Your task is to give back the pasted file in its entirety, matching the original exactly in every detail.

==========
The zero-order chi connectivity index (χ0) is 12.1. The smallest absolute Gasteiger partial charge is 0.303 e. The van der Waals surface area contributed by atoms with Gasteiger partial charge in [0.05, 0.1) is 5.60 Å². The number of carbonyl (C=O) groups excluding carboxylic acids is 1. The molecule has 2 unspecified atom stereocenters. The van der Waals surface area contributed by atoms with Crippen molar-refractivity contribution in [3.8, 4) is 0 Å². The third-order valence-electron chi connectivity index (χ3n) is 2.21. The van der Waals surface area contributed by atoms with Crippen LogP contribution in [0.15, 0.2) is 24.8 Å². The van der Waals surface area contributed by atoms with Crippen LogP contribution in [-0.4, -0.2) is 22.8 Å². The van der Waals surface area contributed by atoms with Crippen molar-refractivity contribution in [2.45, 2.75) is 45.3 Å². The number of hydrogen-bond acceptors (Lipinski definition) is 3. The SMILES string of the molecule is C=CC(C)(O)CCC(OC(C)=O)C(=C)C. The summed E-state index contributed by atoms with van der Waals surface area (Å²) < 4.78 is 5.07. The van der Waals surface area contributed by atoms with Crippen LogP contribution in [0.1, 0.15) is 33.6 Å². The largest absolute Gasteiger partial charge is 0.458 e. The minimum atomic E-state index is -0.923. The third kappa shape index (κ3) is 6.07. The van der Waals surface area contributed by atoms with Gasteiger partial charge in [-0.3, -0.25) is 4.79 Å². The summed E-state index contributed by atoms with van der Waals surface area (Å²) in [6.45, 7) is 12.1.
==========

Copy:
The zero-order chi connectivity index (χ0) is 12.1. The smallest absolute Gasteiger partial charge is 0.303 e. The van der Waals surface area contributed by atoms with Gasteiger partial charge in [0.05, 0.1) is 5.60 Å². The number of carbonyl (C=O) groups excluding carboxylic acids is 1. The molecule has 2 unspecified atom stereocenters. The van der Waals surface area contributed by atoms with Crippen molar-refractivity contribution in [3.8, 4) is 0 Å². The third-order valence-electron chi connectivity index (χ3n) is 2.21. The van der Waals surface area contributed by atoms with Crippen LogP contribution in [0.15, 0.2) is 24.8 Å². The van der Waals surface area contributed by atoms with Crippen LogP contribution in [-0.4, -0.2) is 22.8 Å². The van der Waals surface area contributed by atoms with Crippen molar-refractivity contribution in [2.45, 2.75) is 45.3 Å². The number of hydrogen-bond acceptors (Lipinski definition) is 3. The SMILES string of the molecule is C=CC(C)(O)CCC(OC(C)=O)C(=C)C. The summed E-state index contributed by atoms with van der Waals surface area (Å²) < 4.78 is 5.07. The van der Waals surface area contributed by atoms with Crippen LogP contribution in [0.1, 0.15) is 33.6 Å². The largest absolute Gasteiger partial charge is 0.458 e. The minimum atomic E-state index is -0.923. The third kappa shape index (κ3) is 6.07. The van der Waals surface area contributed by atoms with Gasteiger partial charge in [-0.3, -0.25) is 4.79 Å². The summed E-state index contributed by atoms with van der Waals surface area (Å²) in [6.45, 7) is 12.1.